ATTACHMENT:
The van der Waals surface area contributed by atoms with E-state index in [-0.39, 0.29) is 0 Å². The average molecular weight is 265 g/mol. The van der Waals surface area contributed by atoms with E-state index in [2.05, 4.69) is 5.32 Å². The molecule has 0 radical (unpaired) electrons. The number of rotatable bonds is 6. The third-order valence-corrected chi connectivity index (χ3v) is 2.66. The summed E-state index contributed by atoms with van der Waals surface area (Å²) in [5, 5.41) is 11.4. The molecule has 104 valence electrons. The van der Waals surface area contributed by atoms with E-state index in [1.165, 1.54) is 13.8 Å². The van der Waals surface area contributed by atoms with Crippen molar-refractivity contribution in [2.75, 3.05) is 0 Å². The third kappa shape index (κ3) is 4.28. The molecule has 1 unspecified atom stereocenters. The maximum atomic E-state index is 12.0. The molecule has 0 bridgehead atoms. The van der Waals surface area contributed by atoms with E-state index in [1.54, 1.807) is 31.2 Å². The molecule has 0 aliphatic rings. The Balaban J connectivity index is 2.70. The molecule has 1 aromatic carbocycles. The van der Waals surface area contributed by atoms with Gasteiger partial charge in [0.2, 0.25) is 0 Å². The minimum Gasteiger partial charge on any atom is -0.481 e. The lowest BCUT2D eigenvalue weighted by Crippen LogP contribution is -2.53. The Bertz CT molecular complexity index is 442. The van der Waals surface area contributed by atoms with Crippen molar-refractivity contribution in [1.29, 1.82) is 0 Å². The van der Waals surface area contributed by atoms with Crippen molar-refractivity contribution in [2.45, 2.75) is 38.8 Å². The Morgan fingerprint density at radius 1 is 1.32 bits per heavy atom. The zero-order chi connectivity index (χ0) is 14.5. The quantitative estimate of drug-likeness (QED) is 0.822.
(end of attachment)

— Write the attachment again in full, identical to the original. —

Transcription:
The van der Waals surface area contributed by atoms with E-state index in [-0.39, 0.29) is 0 Å². The average molecular weight is 265 g/mol. The van der Waals surface area contributed by atoms with E-state index in [2.05, 4.69) is 5.32 Å². The molecule has 0 radical (unpaired) electrons. The number of rotatable bonds is 6. The third-order valence-corrected chi connectivity index (χ3v) is 2.66. The summed E-state index contributed by atoms with van der Waals surface area (Å²) in [5, 5.41) is 11.4. The molecule has 104 valence electrons. The van der Waals surface area contributed by atoms with E-state index in [1.165, 1.54) is 13.8 Å². The van der Waals surface area contributed by atoms with Crippen molar-refractivity contribution in [2.75, 3.05) is 0 Å². The third kappa shape index (κ3) is 4.28. The molecule has 1 unspecified atom stereocenters. The maximum atomic E-state index is 12.0. The molecule has 0 bridgehead atoms. The van der Waals surface area contributed by atoms with E-state index in [1.54, 1.807) is 31.2 Å². The molecule has 0 aliphatic rings. The Balaban J connectivity index is 2.70. The molecule has 1 aromatic carbocycles. The van der Waals surface area contributed by atoms with Gasteiger partial charge in [0.2, 0.25) is 0 Å². The minimum Gasteiger partial charge on any atom is -0.481 e. The lowest BCUT2D eigenvalue weighted by Crippen LogP contribution is -2.53. The Bertz CT molecular complexity index is 442. The van der Waals surface area contributed by atoms with Crippen molar-refractivity contribution in [1.29, 1.82) is 0 Å². The van der Waals surface area contributed by atoms with Crippen molar-refractivity contribution in [2.45, 2.75) is 38.8 Å². The Morgan fingerprint density at radius 1 is 1.32 bits per heavy atom. The zero-order chi connectivity index (χ0) is 14.5. The quantitative estimate of drug-likeness (QED) is 0.822.